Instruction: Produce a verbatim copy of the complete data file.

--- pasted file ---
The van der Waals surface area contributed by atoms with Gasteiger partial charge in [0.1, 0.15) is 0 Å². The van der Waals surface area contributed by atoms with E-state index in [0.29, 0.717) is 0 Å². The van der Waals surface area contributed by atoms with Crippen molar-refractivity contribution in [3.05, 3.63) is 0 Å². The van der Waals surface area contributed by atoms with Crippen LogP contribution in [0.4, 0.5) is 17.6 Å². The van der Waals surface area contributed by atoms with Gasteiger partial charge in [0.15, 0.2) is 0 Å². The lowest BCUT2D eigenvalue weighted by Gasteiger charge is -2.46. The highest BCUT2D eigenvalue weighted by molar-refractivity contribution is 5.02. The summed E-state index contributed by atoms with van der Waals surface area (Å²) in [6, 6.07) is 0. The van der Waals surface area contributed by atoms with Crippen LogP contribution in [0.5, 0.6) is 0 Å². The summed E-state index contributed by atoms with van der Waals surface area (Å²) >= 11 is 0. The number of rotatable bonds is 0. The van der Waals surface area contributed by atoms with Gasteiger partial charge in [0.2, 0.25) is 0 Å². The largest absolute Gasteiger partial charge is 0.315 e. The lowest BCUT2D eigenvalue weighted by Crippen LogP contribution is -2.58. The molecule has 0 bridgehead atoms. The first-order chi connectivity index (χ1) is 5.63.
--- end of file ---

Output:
The van der Waals surface area contributed by atoms with Gasteiger partial charge in [0.1, 0.15) is 0 Å². The van der Waals surface area contributed by atoms with E-state index in [0.29, 0.717) is 0 Å². The van der Waals surface area contributed by atoms with Crippen molar-refractivity contribution in [3.05, 3.63) is 0 Å². The van der Waals surface area contributed by atoms with Crippen LogP contribution in [0.4, 0.5) is 17.6 Å². The van der Waals surface area contributed by atoms with Gasteiger partial charge in [0.15, 0.2) is 0 Å². The lowest BCUT2D eigenvalue weighted by Gasteiger charge is -2.46. The highest BCUT2D eigenvalue weighted by molar-refractivity contribution is 5.02. The summed E-state index contributed by atoms with van der Waals surface area (Å²) in [6, 6.07) is 0. The van der Waals surface area contributed by atoms with Crippen LogP contribution in [0.5, 0.6) is 0 Å². The summed E-state index contributed by atoms with van der Waals surface area (Å²) >= 11 is 0. The number of rotatable bonds is 0. The van der Waals surface area contributed by atoms with Gasteiger partial charge in [0.2, 0.25) is 0 Å². The largest absolute Gasteiger partial charge is 0.315 e. The lowest BCUT2D eigenvalue weighted by Crippen LogP contribution is -2.58. The molecule has 0 bridgehead atoms. The first-order chi connectivity index (χ1) is 5.63.